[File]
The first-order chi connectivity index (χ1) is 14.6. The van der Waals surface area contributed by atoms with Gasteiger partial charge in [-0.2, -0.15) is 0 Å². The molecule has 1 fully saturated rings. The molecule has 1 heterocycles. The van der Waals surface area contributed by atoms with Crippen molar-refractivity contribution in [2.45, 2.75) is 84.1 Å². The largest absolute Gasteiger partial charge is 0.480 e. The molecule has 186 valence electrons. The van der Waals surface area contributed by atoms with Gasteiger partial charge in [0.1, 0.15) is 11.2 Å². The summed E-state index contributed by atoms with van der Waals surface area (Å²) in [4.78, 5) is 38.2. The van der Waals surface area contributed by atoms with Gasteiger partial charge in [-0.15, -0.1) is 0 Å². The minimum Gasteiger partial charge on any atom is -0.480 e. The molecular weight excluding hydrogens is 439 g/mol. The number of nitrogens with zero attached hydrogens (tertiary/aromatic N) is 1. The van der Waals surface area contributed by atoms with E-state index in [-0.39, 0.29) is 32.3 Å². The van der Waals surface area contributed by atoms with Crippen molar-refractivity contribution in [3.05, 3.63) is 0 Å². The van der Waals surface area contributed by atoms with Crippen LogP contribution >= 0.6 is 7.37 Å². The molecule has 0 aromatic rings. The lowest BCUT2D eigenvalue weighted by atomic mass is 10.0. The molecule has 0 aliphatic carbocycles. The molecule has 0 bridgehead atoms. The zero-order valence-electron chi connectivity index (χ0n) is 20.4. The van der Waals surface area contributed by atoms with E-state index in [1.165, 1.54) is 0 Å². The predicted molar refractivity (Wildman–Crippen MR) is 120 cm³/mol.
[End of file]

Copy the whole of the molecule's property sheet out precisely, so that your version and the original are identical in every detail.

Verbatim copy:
The first-order chi connectivity index (χ1) is 14.6. The van der Waals surface area contributed by atoms with Gasteiger partial charge in [-0.2, -0.15) is 0 Å². The molecule has 1 fully saturated rings. The molecule has 1 heterocycles. The van der Waals surface area contributed by atoms with Crippen molar-refractivity contribution in [2.45, 2.75) is 84.1 Å². The largest absolute Gasteiger partial charge is 0.480 e. The molecule has 186 valence electrons. The van der Waals surface area contributed by atoms with Gasteiger partial charge in [0.1, 0.15) is 11.2 Å². The summed E-state index contributed by atoms with van der Waals surface area (Å²) in [4.78, 5) is 38.2. The van der Waals surface area contributed by atoms with Gasteiger partial charge in [-0.15, -0.1) is 0 Å². The minimum Gasteiger partial charge on any atom is -0.480 e. The molecular weight excluding hydrogens is 439 g/mol. The number of nitrogens with zero attached hydrogens (tertiary/aromatic N) is 1. The van der Waals surface area contributed by atoms with E-state index in [-0.39, 0.29) is 32.3 Å². The van der Waals surface area contributed by atoms with Crippen molar-refractivity contribution in [3.05, 3.63) is 0 Å². The van der Waals surface area contributed by atoms with Crippen LogP contribution >= 0.6 is 7.37 Å². The molecule has 0 aromatic rings. The lowest BCUT2D eigenvalue weighted by atomic mass is 10.0. The molecule has 0 aliphatic carbocycles. The molecule has 0 bridgehead atoms. The zero-order valence-electron chi connectivity index (χ0n) is 20.4. The van der Waals surface area contributed by atoms with E-state index in [1.165, 1.54) is 0 Å². The predicted molar refractivity (Wildman–Crippen MR) is 120 cm³/mol.